CE: Yeah. We got a deal playing Iron Maiden covers. (laughs) Now, when you have someone like Paul Di’Anno in a place like New York, it’s not going to end well so the managements sent us to a tiny place in up state New York called Binghamton. We were in the middle of nowhere and our motel was next to some railway sidings. We were there for two weeks and wrote the album there and then went into a studio in Burlington, Vermont, put down all the tracks there and then back to New York to the legendary Power Station and mixed the album there. Our producer was Rob Fraboni who had previously done The Rolling Stones, Eric Clapton, Bob Marley, etc and he did a great job. That album, Murder One, still stands up to date and I’m proud of that one. So that’s how Killers started and then we did pretty much a world tour. Back and forth across America, a few European tours, Japan, etc. It was about ’97 when Killers disbanded and we went into the studio with Tank to record some stuff which we put together with some old live recordings of Tank I found and got a deal with a German label called Rising Sun Records and they put out the Return Of The Filth Hounds live album and from that we got a tour with Raven and Hammerfall. That was Tank back together again.
Q: Enough of Tank, you own and run a record label now, Conquest Music.
CE: It’s myself and my business partner, Alan Bambrough. We’ve been good friends for a long time and for the last ten years had always talked about getting a label together and then during the lockdowns we said ‘Let’s do it’. Alan was at Sony music for thirty years so he knows how to run a label at that major level and I’ve learnt so much from him. We both have similar tastes in music and we have both said that if one of us wants to sign a particular band, then we will all support it.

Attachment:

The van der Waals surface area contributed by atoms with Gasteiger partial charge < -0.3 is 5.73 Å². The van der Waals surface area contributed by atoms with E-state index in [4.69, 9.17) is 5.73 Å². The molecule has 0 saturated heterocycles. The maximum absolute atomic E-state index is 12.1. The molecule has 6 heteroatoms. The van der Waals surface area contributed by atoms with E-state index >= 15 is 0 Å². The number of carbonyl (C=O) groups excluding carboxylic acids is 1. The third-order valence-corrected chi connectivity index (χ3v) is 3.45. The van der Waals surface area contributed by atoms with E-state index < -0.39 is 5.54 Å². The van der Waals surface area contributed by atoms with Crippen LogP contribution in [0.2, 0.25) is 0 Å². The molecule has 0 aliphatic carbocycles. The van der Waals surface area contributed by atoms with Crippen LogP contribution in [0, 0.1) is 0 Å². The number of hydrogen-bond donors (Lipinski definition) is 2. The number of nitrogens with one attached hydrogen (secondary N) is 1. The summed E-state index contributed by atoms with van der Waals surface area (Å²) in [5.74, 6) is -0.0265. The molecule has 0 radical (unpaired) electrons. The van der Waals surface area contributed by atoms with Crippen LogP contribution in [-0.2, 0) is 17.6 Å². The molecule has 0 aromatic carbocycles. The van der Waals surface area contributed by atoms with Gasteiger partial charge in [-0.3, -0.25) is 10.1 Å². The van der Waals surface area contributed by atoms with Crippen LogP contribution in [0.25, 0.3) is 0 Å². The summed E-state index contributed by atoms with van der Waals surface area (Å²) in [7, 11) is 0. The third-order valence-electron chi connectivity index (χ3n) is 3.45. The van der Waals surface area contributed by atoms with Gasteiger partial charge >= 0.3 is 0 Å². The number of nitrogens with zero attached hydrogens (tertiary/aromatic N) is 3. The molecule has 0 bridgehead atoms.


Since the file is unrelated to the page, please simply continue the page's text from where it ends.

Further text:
Q: Bernie Marsden, Mickey Jupp, White Spirit. Excellent start with all those, Bernie’s three albums are a masterclass of Blues.
CE: Oh they are! Bernie is such a great musician and a great singer as well! I didn’t know how great his voice is. The albums are so well recorded, a good vibe and he just goes into a studio and bangs this stuff down. He gets fantastic musicians in who just know those songs, the groove and the vibe, Bernie puts a bit of his guitar and vocals over the top and it’s there. Recorded properly and mastered by Ade Emsley who does all our stuff; his mastering is second-to-none so the albums sound really good. Bernie’s three albums as you know are Chess, Kings and Trios, that last one being a tribute to the great power trios of Rock and Blues and it’s a kick-arse album. I love it, it’s a party album.
Q: Then there’s Mickey Jupp, one of my favourites from the early Stiff Records era. How on earth did you find him after all this time?